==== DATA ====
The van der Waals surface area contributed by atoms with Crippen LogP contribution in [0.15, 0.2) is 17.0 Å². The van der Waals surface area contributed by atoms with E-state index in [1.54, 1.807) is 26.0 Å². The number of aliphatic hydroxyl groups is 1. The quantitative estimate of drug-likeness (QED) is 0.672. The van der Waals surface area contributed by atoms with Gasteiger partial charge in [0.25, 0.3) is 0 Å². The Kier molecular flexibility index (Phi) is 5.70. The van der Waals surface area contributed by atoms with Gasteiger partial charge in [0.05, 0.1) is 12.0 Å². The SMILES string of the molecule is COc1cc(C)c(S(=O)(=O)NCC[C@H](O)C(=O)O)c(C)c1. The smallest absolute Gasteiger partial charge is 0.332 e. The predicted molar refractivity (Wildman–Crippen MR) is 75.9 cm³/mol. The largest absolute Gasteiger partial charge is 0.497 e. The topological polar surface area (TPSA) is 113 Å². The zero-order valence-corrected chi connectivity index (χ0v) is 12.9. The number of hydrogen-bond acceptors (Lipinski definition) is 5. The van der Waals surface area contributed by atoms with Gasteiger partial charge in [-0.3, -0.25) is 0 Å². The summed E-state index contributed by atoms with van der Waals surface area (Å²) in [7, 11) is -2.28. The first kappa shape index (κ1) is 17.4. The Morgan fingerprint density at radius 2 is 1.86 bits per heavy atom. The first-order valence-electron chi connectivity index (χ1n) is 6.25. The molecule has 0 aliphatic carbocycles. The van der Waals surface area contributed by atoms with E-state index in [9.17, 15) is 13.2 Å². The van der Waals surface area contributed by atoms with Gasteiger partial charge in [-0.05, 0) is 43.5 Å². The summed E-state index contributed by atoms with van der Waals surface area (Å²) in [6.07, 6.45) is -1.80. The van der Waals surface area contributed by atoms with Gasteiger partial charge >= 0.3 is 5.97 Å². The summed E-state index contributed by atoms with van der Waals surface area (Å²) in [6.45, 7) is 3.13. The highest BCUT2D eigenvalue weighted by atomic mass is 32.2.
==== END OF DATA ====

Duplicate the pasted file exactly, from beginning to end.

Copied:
The van der Waals surface area contributed by atoms with Crippen LogP contribution in [0.15, 0.2) is 17.0 Å². The van der Waals surface area contributed by atoms with E-state index in [1.54, 1.807) is 26.0 Å². The number of aliphatic hydroxyl groups is 1. The quantitative estimate of drug-likeness (QED) is 0.672. The van der Waals surface area contributed by atoms with Gasteiger partial charge in [0.25, 0.3) is 0 Å². The Kier molecular flexibility index (Phi) is 5.70. The van der Waals surface area contributed by atoms with Gasteiger partial charge in [0.05, 0.1) is 12.0 Å². The SMILES string of the molecule is COc1cc(C)c(S(=O)(=O)NCC[C@H](O)C(=O)O)c(C)c1. The smallest absolute Gasteiger partial charge is 0.332 e. The predicted molar refractivity (Wildman–Crippen MR) is 75.9 cm³/mol. The largest absolute Gasteiger partial charge is 0.497 e. The topological polar surface area (TPSA) is 113 Å². The zero-order valence-corrected chi connectivity index (χ0v) is 12.9. The number of hydrogen-bond acceptors (Lipinski definition) is 5. The van der Waals surface area contributed by atoms with Gasteiger partial charge in [-0.3, -0.25) is 0 Å². The summed E-state index contributed by atoms with van der Waals surface area (Å²) in [7, 11) is -2.28. The first kappa shape index (κ1) is 17.4. The Morgan fingerprint density at radius 2 is 1.86 bits per heavy atom. The first-order valence-electron chi connectivity index (χ1n) is 6.25. The molecule has 0 aliphatic carbocycles. The van der Waals surface area contributed by atoms with E-state index in [9.17, 15) is 13.2 Å². The van der Waals surface area contributed by atoms with Gasteiger partial charge in [-0.05, 0) is 43.5 Å². The summed E-state index contributed by atoms with van der Waals surface area (Å²) in [6.07, 6.45) is -1.80. The van der Waals surface area contributed by atoms with Gasteiger partial charge >= 0.3 is 5.97 Å². The summed E-state index contributed by atoms with van der Waals surface area (Å²) in [6.45, 7) is 3.13. The highest BCUT2D eigenvalue weighted by atomic mass is 32.2.